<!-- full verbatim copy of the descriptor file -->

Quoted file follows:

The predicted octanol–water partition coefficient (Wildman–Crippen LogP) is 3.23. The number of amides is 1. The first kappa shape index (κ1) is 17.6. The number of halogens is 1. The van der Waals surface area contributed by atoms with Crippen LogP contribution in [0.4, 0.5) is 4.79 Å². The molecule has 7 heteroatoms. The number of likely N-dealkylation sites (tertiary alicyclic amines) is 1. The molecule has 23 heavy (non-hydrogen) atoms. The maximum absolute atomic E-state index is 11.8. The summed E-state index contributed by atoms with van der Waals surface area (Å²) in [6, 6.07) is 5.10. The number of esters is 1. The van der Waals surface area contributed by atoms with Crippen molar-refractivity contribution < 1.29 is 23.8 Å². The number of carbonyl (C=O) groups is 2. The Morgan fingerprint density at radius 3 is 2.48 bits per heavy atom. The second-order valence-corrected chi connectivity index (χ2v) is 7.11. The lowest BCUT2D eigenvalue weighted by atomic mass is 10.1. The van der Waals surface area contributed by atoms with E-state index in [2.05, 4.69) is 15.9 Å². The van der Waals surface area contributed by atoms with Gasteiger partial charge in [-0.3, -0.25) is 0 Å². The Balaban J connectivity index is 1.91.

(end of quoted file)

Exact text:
The predicted octanol–water partition coefficient (Wildman–Crippen LogP) is 3.23. The number of amides is 1. The first kappa shape index (κ1) is 17.6. The number of halogens is 1. The van der Waals surface area contributed by atoms with Crippen LogP contribution in [0.4, 0.5) is 4.79 Å². The molecule has 7 heteroatoms. The number of likely N-dealkylation sites (tertiary alicyclic amines) is 1. The molecule has 23 heavy (non-hydrogen) atoms. The maximum absolute atomic E-state index is 11.8. The summed E-state index contributed by atoms with van der Waals surface area (Å²) in [6, 6.07) is 5.10. The number of esters is 1. The van der Waals surface area contributed by atoms with Crippen molar-refractivity contribution < 1.29 is 23.8 Å². The number of carbonyl (C=O) groups is 2. The Morgan fingerprint density at radius 3 is 2.48 bits per heavy atom. The second-order valence-corrected chi connectivity index (χ2v) is 7.11. The lowest BCUT2D eigenvalue weighted by atomic mass is 10.1. The van der Waals surface area contributed by atoms with E-state index in [2.05, 4.69) is 15.9 Å². The van der Waals surface area contributed by atoms with Gasteiger partial charge in [-0.3, -0.25) is 0 Å². The Balaban J connectivity index is 1.91.